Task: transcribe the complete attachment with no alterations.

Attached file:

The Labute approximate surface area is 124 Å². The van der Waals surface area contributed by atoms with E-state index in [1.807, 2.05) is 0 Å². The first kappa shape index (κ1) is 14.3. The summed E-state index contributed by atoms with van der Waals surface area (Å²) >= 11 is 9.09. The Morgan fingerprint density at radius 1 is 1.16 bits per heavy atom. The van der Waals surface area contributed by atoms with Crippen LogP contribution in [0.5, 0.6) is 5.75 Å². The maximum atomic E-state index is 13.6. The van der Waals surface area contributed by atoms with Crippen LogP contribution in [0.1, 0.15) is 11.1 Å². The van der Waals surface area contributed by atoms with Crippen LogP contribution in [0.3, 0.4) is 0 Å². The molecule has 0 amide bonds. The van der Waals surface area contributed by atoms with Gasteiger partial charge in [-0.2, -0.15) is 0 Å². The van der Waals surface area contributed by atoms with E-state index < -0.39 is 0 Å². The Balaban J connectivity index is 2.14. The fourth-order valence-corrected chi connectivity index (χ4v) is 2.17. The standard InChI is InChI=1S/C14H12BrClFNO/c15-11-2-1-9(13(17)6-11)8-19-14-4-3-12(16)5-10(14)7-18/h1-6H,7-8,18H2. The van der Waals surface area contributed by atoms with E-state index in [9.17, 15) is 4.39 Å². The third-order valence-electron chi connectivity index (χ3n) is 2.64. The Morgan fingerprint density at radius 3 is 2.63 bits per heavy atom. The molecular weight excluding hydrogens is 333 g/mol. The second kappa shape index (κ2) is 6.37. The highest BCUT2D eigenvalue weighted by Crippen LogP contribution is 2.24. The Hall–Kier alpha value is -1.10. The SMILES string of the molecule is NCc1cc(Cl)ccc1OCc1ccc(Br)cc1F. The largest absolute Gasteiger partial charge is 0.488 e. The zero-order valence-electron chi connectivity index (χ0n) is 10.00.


The Labute approximate surface area is 124 Å². The van der Waals surface area contributed by atoms with E-state index in [1.807, 2.05) is 0 Å². The first kappa shape index (κ1) is 14.3. The summed E-state index contributed by atoms with van der Waals surface area (Å²) >= 11 is 9.09. The Morgan fingerprint density at radius 1 is 1.16 bits per heavy atom. The van der Waals surface area contributed by atoms with Crippen LogP contribution in [0.5, 0.6) is 5.75 Å². The maximum atomic E-state index is 13.6. The van der Waals surface area contributed by atoms with Crippen LogP contribution in [0.1, 0.15) is 11.1 Å². The van der Waals surface area contributed by atoms with Crippen LogP contribution in [0.3, 0.4) is 0 Å². The molecule has 0 amide bonds. The van der Waals surface area contributed by atoms with Gasteiger partial charge in [-0.2, -0.15) is 0 Å². The van der Waals surface area contributed by atoms with E-state index < -0.39 is 0 Å². The Balaban J connectivity index is 2.14. The fourth-order valence-corrected chi connectivity index (χ4v) is 2.17. The standard InChI is InChI=1S/C14H12BrClFNO/c15-11-2-1-9(13(17)6-11)8-19-14-4-3-12(16)5-10(14)7-18/h1-6H,7-8,18H2. The van der Waals surface area contributed by atoms with E-state index in [9.17, 15) is 4.39 Å². The third-order valence-electron chi connectivity index (χ3n) is 2.64. The Morgan fingerprint density at radius 3 is 2.63 bits per heavy atom. The molecular weight excluding hydrogens is 333 g/mol. The second kappa shape index (κ2) is 6.37. The highest BCUT2D eigenvalue weighted by Crippen LogP contribution is 2.24. The Hall–Kier alpha value is -1.10. The SMILES string of the molecule is NCc1cc(Cl)ccc1OCc1ccc(Br)cc1F. The largest absolute Gasteiger partial charge is 0.488 e. The zero-order valence-electron chi connectivity index (χ0n) is 10.00.